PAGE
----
Cities and natural disasters
Some hard talk about towns
Oct 4th 2007
IT ISN'T just an urban myth: life in a city really is getting more dangerous, and the sources of peril are not just human ones like muggers and reckless motorists. A report by UN-Habitat, an agency responsible for human settlements, says the number of natural disasters affecting urban populations has risen four-fold since 1975.
Some of the reasons are obvious, others less so. As the world's population grows, people are crowding into mega-metropolises, where life's risks are horribly concentrated. The after-effects of a natural disaster can be especially dire in a vast, densely-packed area where sewers fail and disease spreads.
At a pace that no urban planner can control, slums spring up in disaster-prone areas—such as steep slopes, which are prone to floods, mudslides or particularly severe damage in an earthquake. Many of the world's cities are located on coasts or rivers where the effects of climate change and extreme weather events, from cyclones to heatwaves to droughts, are brutally and increasingly felt. Economic dislocation and human pain are also caused by events (like recent floods in the Indian city of Kolkata, see above) that are too small to grab global headlines.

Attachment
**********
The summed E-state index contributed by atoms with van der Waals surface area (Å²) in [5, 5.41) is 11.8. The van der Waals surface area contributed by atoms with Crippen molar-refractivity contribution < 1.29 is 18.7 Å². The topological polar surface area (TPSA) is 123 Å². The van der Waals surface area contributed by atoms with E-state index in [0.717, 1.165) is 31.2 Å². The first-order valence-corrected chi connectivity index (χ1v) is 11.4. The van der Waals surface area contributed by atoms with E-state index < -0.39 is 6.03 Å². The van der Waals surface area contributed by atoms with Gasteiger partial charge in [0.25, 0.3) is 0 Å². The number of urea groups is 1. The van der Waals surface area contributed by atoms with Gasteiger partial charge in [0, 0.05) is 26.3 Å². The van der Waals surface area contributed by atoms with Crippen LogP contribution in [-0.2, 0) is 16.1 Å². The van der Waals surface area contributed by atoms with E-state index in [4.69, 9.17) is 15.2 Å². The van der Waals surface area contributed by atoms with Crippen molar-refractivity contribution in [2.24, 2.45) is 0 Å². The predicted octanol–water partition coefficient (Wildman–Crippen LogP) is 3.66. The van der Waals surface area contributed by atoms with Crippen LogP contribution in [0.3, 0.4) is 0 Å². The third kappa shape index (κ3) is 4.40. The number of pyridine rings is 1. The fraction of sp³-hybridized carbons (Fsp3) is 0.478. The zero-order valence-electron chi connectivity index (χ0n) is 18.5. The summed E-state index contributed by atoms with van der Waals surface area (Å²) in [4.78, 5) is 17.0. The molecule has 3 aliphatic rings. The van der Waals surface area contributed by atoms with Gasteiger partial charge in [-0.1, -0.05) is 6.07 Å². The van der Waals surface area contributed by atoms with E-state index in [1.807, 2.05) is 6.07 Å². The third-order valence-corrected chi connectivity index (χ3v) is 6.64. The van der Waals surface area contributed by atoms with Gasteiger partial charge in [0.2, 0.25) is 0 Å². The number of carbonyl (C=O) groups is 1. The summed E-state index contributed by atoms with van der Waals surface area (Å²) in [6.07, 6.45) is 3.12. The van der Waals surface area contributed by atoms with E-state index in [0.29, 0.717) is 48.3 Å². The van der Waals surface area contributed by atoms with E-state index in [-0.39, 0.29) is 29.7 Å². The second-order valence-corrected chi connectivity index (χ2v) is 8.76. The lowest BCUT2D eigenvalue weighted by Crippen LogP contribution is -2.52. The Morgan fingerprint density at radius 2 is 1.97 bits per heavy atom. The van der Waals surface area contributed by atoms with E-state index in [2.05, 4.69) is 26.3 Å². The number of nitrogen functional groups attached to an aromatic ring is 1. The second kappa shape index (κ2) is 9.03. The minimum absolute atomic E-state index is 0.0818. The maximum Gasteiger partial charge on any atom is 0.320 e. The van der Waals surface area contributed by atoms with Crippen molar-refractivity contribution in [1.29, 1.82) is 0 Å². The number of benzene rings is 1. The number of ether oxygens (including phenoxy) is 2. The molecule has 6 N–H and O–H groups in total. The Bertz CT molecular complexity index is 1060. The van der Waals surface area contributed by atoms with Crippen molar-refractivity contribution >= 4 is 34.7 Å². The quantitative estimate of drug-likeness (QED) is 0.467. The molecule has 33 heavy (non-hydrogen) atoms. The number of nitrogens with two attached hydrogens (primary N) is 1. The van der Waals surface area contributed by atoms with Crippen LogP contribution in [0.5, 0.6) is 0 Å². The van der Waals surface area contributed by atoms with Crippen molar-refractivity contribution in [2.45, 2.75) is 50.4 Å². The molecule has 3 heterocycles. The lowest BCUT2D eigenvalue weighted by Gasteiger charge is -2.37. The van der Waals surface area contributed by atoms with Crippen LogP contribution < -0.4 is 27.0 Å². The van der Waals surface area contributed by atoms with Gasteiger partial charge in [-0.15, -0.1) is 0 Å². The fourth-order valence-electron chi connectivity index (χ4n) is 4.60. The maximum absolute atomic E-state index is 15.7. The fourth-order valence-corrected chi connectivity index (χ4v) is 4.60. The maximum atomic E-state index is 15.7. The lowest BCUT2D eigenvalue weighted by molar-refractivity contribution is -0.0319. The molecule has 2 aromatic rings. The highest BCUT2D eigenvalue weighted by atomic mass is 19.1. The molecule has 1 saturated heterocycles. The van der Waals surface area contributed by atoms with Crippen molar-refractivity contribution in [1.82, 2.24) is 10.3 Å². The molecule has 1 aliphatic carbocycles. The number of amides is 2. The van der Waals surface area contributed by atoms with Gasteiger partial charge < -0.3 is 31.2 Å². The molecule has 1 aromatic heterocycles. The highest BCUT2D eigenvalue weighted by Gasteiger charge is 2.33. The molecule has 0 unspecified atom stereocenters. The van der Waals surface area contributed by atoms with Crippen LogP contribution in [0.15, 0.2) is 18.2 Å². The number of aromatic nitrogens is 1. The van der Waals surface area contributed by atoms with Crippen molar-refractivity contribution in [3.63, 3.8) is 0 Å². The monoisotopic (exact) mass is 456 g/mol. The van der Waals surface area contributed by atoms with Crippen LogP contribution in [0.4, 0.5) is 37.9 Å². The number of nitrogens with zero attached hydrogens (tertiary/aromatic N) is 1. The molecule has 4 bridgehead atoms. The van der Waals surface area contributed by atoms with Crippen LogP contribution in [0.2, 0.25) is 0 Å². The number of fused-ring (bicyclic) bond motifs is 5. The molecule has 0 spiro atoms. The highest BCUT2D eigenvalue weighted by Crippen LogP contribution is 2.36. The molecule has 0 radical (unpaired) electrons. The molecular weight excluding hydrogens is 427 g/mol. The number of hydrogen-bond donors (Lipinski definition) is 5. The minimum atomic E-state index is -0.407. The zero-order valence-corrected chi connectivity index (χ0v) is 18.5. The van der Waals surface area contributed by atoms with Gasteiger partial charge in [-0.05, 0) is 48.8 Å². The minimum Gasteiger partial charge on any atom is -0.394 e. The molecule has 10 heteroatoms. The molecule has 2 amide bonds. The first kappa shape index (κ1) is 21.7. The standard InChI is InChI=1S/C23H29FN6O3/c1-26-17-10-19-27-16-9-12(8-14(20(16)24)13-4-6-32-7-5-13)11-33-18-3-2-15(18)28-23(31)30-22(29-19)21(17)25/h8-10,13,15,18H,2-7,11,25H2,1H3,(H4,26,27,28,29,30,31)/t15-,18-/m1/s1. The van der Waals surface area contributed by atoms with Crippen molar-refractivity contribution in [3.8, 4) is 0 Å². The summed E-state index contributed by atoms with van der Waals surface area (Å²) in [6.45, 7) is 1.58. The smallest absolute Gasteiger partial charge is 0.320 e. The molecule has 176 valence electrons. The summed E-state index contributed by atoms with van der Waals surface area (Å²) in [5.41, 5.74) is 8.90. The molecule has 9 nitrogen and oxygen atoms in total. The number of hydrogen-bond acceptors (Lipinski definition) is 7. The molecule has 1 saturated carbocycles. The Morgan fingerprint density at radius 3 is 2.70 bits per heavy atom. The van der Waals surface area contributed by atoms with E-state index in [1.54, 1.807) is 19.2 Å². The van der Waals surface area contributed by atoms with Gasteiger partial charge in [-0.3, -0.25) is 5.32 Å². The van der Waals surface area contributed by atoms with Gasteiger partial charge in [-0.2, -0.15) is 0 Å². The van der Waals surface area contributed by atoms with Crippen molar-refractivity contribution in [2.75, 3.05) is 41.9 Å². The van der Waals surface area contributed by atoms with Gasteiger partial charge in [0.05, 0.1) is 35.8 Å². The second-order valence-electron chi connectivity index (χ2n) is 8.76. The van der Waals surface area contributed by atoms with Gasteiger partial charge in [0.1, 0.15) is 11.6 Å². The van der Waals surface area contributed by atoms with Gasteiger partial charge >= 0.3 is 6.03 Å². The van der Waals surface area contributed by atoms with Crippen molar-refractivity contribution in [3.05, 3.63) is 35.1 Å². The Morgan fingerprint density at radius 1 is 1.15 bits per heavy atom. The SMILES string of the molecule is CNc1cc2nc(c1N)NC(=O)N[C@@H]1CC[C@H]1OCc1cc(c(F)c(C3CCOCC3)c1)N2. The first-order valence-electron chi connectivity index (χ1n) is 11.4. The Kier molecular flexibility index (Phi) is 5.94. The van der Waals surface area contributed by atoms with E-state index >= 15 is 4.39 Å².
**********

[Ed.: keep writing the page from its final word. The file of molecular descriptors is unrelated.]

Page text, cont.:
But there is no reason for the sort of fatalism that regards disasters, and their disproportionate effects on the urban poor, as something that has “always been with us” and will inexorably get worse. (more...)